Home | Contact |








Cotton and Race in the Making of America

The Human Costs of Economic Power


Interview with Gene Dattel


How was cotton comparable to present day oil?


Both oil and cotton revenues were used to buy armaments.
Both gave enormous power and recognition to their sources – the American South from cotton and the Middle East, Russia, and Venezuela from oil.
Both were able to directly impact the economies of industrial nation through actual withholding or threats to withhold.
Both oil and cotton were prisoners of their price.
Both oil-producing countries and the South tried to exert political and economic influence by attempting price manipulation.
Both the oil oligopolies and the cotton monopoly caused a backlash among countries dependent on supplies. In each case, there was much passionate rhetoric about alternative supply sources.
Both could and did create wars and political strife.
Both created an arrogance, overemphasis, and exaggerated sense of importance which retarded their development


Why is cotton production important in American history?


It would be difficult to find a more important determinant of American history than cotton. In American economic history, only cotton has been given regal status – aptly named King Cotton. Cotton production moved through the economic, social, physical and political landscape of nineteenth century America with the force of tornado. The demand created by England’s newly industrialized textile mills, the invention of the cotton gin, American ingenuity, the presence of race-based slave labor, and vast areas of suitable land in the South fueled an ever-expanding desire to chase cotton wealth.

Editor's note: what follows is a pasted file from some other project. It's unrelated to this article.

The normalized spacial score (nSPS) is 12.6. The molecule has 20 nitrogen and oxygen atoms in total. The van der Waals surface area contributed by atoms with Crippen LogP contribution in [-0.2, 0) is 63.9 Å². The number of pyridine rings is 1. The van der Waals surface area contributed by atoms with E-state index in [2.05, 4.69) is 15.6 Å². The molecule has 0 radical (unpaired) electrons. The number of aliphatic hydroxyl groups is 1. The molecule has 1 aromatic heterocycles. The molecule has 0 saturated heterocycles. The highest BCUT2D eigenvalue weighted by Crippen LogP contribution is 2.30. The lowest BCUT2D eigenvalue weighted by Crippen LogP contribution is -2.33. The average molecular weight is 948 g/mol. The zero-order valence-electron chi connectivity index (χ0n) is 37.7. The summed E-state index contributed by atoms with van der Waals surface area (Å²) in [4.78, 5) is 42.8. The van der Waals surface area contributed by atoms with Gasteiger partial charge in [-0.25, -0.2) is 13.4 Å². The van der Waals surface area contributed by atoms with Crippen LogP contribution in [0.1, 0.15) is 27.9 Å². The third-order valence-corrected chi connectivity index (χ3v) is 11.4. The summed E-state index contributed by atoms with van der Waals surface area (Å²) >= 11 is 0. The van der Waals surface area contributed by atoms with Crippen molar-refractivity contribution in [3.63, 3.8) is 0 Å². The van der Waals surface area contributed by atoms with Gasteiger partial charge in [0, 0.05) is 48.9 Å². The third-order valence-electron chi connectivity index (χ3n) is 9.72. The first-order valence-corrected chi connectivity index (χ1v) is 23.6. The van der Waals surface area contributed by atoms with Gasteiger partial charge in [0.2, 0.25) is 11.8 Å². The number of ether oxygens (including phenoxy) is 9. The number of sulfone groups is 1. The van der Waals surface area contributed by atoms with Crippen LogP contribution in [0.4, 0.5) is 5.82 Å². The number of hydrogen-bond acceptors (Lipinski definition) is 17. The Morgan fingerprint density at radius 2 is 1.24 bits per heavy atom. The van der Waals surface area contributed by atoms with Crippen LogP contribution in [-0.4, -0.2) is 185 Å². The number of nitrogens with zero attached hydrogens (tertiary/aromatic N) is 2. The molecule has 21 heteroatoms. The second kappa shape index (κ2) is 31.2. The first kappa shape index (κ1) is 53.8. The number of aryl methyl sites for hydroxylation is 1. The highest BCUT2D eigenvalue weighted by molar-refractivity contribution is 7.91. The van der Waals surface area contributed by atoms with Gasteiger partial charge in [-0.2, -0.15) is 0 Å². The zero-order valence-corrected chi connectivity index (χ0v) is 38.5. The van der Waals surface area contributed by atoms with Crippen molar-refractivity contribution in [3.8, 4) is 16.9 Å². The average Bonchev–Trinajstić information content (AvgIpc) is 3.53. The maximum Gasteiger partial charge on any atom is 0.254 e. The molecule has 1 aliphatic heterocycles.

The role of cotton in the industrial revolution is not fully appreciated. Textiles provided the backbone of the industrial revolution in England. A young Karl Marx, the philosophical wellspring of Communism, did fully appreciate the connection between cotton, slavery, and the industrial revolution when he wrote in 1848 that “without cotton you have no modern industry, without slavery you have no cotton.”


The results were economically beneficial for the young nation’s economy while creating America’s most profound social tragedy – slavery and its legacy for African Americans. Cotton holds an unassailable record, as it was America’s leading export from 1803 to 1937. In the years preceding 1860, cotton accounted for sixty percent of America’s exports. It stimulated American economic growth and linked sections of the country through trade. Without the surge in cotton production, slavery would surely have become extinct. Slavery spread only to where cotton could be grown. Slave-produced cotton produced America’s most bloody conflict – the Civil War. Cotton production continued to dominate the lives of African Americans after the Civil War and played a major role, if not as dominant as before, in the nation’s economy. Cotton was truly a ‘map-maker, trouble-maker, and history-maker.’

What does the book tell us about the American character?


Americans have an overwhelming attachment to materialism and economic progress at whatever human cost. The money trail leads directly to the heart and soul of America. Cotton is a metaphor for an economic force, a proxy for money. Economics in general is a leading determinant of America’s destiny and cotton production provides a compelling specific example of economic forces in action.